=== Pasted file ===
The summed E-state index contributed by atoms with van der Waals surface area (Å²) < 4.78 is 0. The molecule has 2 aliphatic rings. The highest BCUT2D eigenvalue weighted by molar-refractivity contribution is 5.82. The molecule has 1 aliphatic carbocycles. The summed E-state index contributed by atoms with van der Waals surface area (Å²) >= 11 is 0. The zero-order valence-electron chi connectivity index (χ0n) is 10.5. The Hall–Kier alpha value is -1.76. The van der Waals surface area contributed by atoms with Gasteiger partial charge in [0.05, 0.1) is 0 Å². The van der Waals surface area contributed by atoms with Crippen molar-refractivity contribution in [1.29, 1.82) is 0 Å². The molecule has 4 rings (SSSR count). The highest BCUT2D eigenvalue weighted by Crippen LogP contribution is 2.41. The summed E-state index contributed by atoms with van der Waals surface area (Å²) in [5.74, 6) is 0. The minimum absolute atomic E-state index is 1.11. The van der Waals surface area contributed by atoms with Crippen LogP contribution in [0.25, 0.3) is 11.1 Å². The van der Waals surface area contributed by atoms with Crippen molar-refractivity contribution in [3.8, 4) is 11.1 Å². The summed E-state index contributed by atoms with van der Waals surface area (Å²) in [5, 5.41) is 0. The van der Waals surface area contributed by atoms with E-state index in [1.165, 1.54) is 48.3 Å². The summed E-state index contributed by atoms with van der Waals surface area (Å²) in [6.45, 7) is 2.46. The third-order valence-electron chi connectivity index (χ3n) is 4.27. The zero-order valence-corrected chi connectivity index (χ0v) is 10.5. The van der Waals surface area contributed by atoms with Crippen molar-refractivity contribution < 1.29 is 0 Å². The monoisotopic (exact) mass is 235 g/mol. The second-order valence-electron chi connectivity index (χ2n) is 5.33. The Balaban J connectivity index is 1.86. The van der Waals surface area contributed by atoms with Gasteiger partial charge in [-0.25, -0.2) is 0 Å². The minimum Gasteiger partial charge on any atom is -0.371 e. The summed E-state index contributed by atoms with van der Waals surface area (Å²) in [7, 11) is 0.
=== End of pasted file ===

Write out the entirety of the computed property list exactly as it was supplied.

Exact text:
The summed E-state index contributed by atoms with van der Waals surface area (Å²) < 4.78 is 0. The molecule has 2 aliphatic rings. The highest BCUT2D eigenvalue weighted by molar-refractivity contribution is 5.82. The molecule has 1 aliphatic carbocycles. The summed E-state index contributed by atoms with van der Waals surface area (Å²) >= 11 is 0. The zero-order valence-electron chi connectivity index (χ0n) is 10.5. The Hall–Kier alpha value is -1.76. The van der Waals surface area contributed by atoms with Gasteiger partial charge in [0.05, 0.1) is 0 Å². The van der Waals surface area contributed by atoms with Crippen molar-refractivity contribution in [1.29, 1.82) is 0 Å². The molecule has 4 rings (SSSR count). The highest BCUT2D eigenvalue weighted by Crippen LogP contribution is 2.41. The summed E-state index contributed by atoms with van der Waals surface area (Å²) in [5.74, 6) is 0. The minimum absolute atomic E-state index is 1.11. The van der Waals surface area contributed by atoms with Crippen LogP contribution in [0.25, 0.3) is 11.1 Å². The van der Waals surface area contributed by atoms with Crippen molar-refractivity contribution in [3.8, 4) is 11.1 Å². The summed E-state index contributed by atoms with van der Waals surface area (Å²) in [5, 5.41) is 0. The van der Waals surface area contributed by atoms with E-state index in [1.165, 1.54) is 48.3 Å². The summed E-state index contributed by atoms with van der Waals surface area (Å²) in [6.45, 7) is 2.46. The third-order valence-electron chi connectivity index (χ3n) is 4.27. The zero-order valence-corrected chi connectivity index (χ0v) is 10.5. The van der Waals surface area contributed by atoms with Crippen molar-refractivity contribution < 1.29 is 0 Å². The monoisotopic (exact) mass is 235 g/mol. The second-order valence-electron chi connectivity index (χ2n) is 5.33. The Balaban J connectivity index is 1.86. The van der Waals surface area contributed by atoms with Gasteiger partial charge in [-0.25, -0.2) is 0 Å². The minimum Gasteiger partial charge on any atom is -0.371 e. The summed E-state index contributed by atoms with van der Waals surface area (Å²) in [7, 11) is 0.